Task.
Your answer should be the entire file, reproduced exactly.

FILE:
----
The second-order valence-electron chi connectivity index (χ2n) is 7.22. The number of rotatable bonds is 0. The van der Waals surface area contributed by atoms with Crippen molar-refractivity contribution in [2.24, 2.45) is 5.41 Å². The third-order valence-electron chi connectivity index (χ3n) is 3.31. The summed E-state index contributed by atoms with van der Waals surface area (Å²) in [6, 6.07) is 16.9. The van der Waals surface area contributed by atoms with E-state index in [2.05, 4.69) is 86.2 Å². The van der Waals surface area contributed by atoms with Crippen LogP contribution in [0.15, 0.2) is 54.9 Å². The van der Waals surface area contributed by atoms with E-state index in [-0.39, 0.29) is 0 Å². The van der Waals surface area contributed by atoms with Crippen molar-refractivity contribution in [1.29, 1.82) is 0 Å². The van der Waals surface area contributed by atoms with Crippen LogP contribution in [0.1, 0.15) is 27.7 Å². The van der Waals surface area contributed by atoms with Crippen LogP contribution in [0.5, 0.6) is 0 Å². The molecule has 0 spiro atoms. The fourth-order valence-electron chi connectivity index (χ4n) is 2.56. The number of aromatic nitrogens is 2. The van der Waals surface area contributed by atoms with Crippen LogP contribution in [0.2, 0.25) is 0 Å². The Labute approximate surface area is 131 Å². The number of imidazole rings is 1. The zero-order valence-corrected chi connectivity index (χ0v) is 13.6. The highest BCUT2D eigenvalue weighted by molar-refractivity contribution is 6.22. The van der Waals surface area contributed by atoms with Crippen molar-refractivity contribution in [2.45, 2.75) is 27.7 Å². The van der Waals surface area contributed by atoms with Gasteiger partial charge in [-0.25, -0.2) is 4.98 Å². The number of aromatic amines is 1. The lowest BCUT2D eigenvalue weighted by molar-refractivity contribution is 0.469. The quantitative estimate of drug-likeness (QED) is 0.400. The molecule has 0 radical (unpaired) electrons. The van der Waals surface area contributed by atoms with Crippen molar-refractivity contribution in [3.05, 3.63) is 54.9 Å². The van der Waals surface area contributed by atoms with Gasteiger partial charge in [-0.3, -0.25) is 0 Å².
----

The second-order valence-electron chi connectivity index (χ2n) is 7.22. The number of rotatable bonds is 0. The van der Waals surface area contributed by atoms with Crippen molar-refractivity contribution in [2.24, 2.45) is 5.41 Å². The third-order valence-electron chi connectivity index (χ3n) is 3.31. The summed E-state index contributed by atoms with van der Waals surface area (Å²) in [6, 6.07) is 16.9. The van der Waals surface area contributed by atoms with E-state index in [2.05, 4.69) is 86.2 Å². The van der Waals surface area contributed by atoms with Crippen LogP contribution in [0.15, 0.2) is 54.9 Å². The van der Waals surface area contributed by atoms with E-state index in [-0.39, 0.29) is 0 Å². The van der Waals surface area contributed by atoms with Crippen molar-refractivity contribution in [1.29, 1.82) is 0 Å². The van der Waals surface area contributed by atoms with Crippen LogP contribution in [0.1, 0.15) is 27.7 Å². The van der Waals surface area contributed by atoms with Crippen LogP contribution in [0.5, 0.6) is 0 Å². The molecule has 0 spiro atoms. The fourth-order valence-electron chi connectivity index (χ4n) is 2.56. The number of aromatic nitrogens is 2. The van der Waals surface area contributed by atoms with Crippen LogP contribution in [0.2, 0.25) is 0 Å². The Labute approximate surface area is 131 Å². The number of imidazole rings is 1. The zero-order valence-corrected chi connectivity index (χ0v) is 13.6. The highest BCUT2D eigenvalue weighted by molar-refractivity contribution is 6.22. The van der Waals surface area contributed by atoms with Crippen molar-refractivity contribution in [2.45, 2.75) is 27.7 Å². The van der Waals surface area contributed by atoms with Gasteiger partial charge in [-0.25, -0.2) is 4.98 Å². The number of aromatic amines is 1. The lowest BCUT2D eigenvalue weighted by molar-refractivity contribution is 0.469. The quantitative estimate of drug-likeness (QED) is 0.400. The molecule has 0 radical (unpaired) electrons. The van der Waals surface area contributed by atoms with Crippen molar-refractivity contribution in [3.05, 3.63) is 54.9 Å². The van der Waals surface area contributed by atoms with Gasteiger partial charge in [-0.3, -0.25) is 0 Å².